Always try to keep some spare parts with the boat for the rigging. Turnbuckle parts, cotter keys, and clevis pins always seem to get lost or damaged just when you need them. If you trailer your boat, be sure that no part of the rigging hangs down and drags on the pavement. A few miles of this will wear the jaws right off a turnbuckle. It is also a good idea to secure the ends of turnbuckles to the rigging as it is common for them to vibrate loose and be lost on the trip to or from the water. Also avoid putting bends or crimps in the stays when coiling them for travel. With rudders or dagger boards made from wood, avoid storing these in direct sun as they may tend to warp.

The number one enemy of Dacron sails is friction and chafing, mainly against other parts of the boat. Wrap the stays, spreaders, and other parts that contact the sails, with tape or other "chafing gear" to prevent wear on the fabric or stitching. Keep a close check for wear in the area of the headboard and clew regions. Keep sand out of the bolt rope groove of the mast and don't allow the sails to get dirty or sandy. Inspect the sails before each trip for small rips or torn stitching and take care of it as soon as possible to avoid more extensive damage and higher repair costs. Clean Dacron sails in a bathtub with fresh water and mild detergent. Air dry the sails, but avoid direct sunlight and condensation on the "down" side. Never expose the sails to any source of extreme heat. Don't wash Dacron sails in a washing machine nor dry them in a dryer. Never cram your sails tightly in the sail bag, especially if they are damp. Fold them or stuff them loosely AFTER you have removed the battens. Try to keep the bag open somewhat and store them where air will circulate. Don't put clean sails into a dirty sail bag; wash the bag as well.


Feedback: Hercules in Stitch and Glue?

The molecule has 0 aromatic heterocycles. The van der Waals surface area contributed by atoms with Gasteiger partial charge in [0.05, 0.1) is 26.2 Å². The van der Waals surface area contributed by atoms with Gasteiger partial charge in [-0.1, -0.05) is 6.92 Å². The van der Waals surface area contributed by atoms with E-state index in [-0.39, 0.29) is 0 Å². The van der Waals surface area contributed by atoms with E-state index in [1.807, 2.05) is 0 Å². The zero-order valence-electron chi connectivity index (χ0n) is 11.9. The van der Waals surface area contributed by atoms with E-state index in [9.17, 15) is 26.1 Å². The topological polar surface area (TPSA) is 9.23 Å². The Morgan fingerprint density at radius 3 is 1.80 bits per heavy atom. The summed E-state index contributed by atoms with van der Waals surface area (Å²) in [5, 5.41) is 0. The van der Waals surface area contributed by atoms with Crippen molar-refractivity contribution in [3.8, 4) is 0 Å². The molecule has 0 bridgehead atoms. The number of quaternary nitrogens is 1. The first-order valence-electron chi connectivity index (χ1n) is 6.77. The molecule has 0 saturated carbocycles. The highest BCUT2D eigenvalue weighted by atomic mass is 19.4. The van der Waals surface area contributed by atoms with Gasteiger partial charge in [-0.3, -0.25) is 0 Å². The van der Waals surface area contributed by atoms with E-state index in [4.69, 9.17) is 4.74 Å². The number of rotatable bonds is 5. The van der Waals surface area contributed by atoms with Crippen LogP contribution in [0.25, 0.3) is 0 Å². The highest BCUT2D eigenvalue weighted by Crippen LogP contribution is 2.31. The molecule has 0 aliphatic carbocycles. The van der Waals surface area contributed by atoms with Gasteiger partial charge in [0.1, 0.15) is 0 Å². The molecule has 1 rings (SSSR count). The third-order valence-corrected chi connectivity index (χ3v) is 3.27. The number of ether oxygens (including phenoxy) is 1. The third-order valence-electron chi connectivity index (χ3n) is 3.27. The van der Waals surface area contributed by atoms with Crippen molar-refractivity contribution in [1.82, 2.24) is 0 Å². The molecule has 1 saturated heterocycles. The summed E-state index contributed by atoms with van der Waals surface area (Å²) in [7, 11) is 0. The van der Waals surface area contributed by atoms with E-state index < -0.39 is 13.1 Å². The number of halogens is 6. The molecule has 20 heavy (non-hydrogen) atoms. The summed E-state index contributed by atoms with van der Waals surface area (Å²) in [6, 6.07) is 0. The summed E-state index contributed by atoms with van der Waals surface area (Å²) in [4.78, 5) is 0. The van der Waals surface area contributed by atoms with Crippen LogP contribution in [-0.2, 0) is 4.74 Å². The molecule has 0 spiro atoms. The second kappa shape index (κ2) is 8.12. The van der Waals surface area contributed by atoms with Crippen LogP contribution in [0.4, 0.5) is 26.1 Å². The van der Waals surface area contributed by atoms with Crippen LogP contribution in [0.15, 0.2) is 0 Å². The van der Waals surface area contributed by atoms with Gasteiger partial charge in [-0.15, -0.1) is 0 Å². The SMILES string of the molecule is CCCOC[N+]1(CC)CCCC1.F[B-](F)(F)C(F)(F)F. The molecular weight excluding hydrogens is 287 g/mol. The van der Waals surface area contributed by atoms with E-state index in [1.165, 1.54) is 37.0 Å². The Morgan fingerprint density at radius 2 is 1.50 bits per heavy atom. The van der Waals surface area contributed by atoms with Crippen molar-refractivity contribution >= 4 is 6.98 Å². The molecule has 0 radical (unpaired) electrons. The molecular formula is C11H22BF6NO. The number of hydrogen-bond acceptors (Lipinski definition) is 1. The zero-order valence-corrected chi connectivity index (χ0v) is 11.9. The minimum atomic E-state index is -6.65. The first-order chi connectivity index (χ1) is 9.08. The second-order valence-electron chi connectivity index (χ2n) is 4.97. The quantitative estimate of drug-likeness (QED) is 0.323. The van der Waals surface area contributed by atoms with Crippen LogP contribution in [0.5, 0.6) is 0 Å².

by George Remington

I talked to Glen before starting the Hercules. We discussed lengthening the boat by adding 4" to each frame station interval after Frame 6, to lengthen to 26 ft., and I have done so. The effect on the interior accommodations is dramatic. I now have 7 ft. by 30" berths both sides of the main salon, and, in addition to an 8 ft. length of counter for the galley, we have added a co-pilots chair in the pilothouse, forward portside. I also added a footwell forward for anchor handling, shoved the cuddy forward and put the fore hatch in the cuddy cabin top. All has worked out beautifully without any change in appearance to any but a very discerning eye.

The biggest difference in the boat is that I used the frames as molds for a wood-epoxy hull, covered the mold with plastic, and laid up 5 separate panels ( transom, P&S sides, P&S bottom). The last layer on the sides was longitudinal mahogany at 3/16" thick, as well as the bottom bow above the waterline. With these removed, I took off patterns for a cradle at Frames 2,4,6 and mounted them on a wheeled platform (6 ft. x 16 ft.) Reusing the keel/stem assembly, which was laminated to retain it's shape, I put the panels together using stitch-and-glue lamination.

After installing bulkheads (minor shuffling, to height of stem only), I wheeled the dolly outside, turned her over, and with the cradle removed, back on the dolly. Back inside, we finished the exterior.

I cut a slot in the keel assembly, and installed the core of the deadwood, after cutting , hollowing, and gluing in a piece of 1 1/2" ID PVC pipe in for the shaft. ( I cored it with a greased 1 1/2" dowel to insure straightness.) This way the inside of the shaft is absolutely sealed against water and borers. This allowed me to string line the deadwood core insert for alignment, and epoxy fillet it for perfect line-up. This sounds like a lot of work, but required no special boring tools, perfectly sealed the hole, and guaranteed alignment, all single-handed. That would be difficult do do on a 6 ft deadwood hole by other means. Interestingly, I've never seen this idea written up anywhere.